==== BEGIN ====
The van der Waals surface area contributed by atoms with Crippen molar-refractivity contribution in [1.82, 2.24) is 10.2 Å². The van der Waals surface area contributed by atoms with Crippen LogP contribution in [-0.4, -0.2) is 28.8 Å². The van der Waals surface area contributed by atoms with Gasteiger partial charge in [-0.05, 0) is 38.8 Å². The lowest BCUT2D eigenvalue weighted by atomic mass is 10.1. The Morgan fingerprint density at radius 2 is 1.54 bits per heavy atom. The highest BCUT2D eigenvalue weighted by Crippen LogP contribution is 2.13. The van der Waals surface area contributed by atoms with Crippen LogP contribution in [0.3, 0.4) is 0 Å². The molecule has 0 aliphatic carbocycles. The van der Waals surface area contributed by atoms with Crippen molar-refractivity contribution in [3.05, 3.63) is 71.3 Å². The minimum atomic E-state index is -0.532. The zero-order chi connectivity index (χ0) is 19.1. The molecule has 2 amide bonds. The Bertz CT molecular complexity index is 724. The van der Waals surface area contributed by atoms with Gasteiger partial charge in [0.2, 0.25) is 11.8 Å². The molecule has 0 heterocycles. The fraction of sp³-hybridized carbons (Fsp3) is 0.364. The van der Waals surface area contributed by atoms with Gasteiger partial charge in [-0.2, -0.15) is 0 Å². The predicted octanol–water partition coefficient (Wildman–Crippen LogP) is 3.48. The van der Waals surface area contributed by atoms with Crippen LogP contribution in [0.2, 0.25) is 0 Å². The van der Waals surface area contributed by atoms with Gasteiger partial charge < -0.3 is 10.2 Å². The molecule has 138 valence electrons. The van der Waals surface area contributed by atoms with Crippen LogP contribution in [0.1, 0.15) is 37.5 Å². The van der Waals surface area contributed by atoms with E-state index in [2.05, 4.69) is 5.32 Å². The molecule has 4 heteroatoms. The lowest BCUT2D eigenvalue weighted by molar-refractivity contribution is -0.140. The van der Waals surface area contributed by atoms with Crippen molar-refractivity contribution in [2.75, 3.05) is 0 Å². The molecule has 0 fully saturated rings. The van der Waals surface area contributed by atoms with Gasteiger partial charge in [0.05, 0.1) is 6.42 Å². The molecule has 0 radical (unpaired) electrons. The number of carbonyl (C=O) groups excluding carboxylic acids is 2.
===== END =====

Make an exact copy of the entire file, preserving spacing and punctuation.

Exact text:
The van der Waals surface area contributed by atoms with Crippen molar-refractivity contribution in [1.82, 2.24) is 10.2 Å². The van der Waals surface area contributed by atoms with Crippen LogP contribution in [-0.4, -0.2) is 28.8 Å². The van der Waals surface area contributed by atoms with Gasteiger partial charge in [-0.05, 0) is 38.8 Å². The lowest BCUT2D eigenvalue weighted by atomic mass is 10.1. The Morgan fingerprint density at radius 2 is 1.54 bits per heavy atom. The highest BCUT2D eigenvalue weighted by Crippen LogP contribution is 2.13. The van der Waals surface area contributed by atoms with Crippen LogP contribution in [0.3, 0.4) is 0 Å². The molecule has 0 aliphatic carbocycles. The van der Waals surface area contributed by atoms with Crippen molar-refractivity contribution in [3.05, 3.63) is 71.3 Å². The minimum atomic E-state index is -0.532. The zero-order chi connectivity index (χ0) is 19.1. The molecule has 2 amide bonds. The Bertz CT molecular complexity index is 724. The van der Waals surface area contributed by atoms with Gasteiger partial charge in [0.2, 0.25) is 11.8 Å². The molecule has 0 heterocycles. The fraction of sp³-hybridized carbons (Fsp3) is 0.364. The van der Waals surface area contributed by atoms with Gasteiger partial charge in [-0.2, -0.15) is 0 Å². The predicted octanol–water partition coefficient (Wildman–Crippen LogP) is 3.48. The van der Waals surface area contributed by atoms with Crippen LogP contribution in [0.2, 0.25) is 0 Å². The van der Waals surface area contributed by atoms with Gasteiger partial charge < -0.3 is 10.2 Å². The molecule has 138 valence electrons. The van der Waals surface area contributed by atoms with Crippen LogP contribution in [0.1, 0.15) is 37.5 Å². The van der Waals surface area contributed by atoms with E-state index in [2.05, 4.69) is 5.32 Å². The molecule has 4 heteroatoms. The lowest BCUT2D eigenvalue weighted by molar-refractivity contribution is -0.140. The van der Waals surface area contributed by atoms with Crippen molar-refractivity contribution in [2.75, 3.05) is 0 Å². The molecule has 0 fully saturated rings. The van der Waals surface area contributed by atoms with Gasteiger partial charge in [0.05, 0.1) is 6.42 Å². The molecule has 0 radical (unpaired) electrons. The number of carbonyl (C=O) groups excluding carboxylic acids is 2.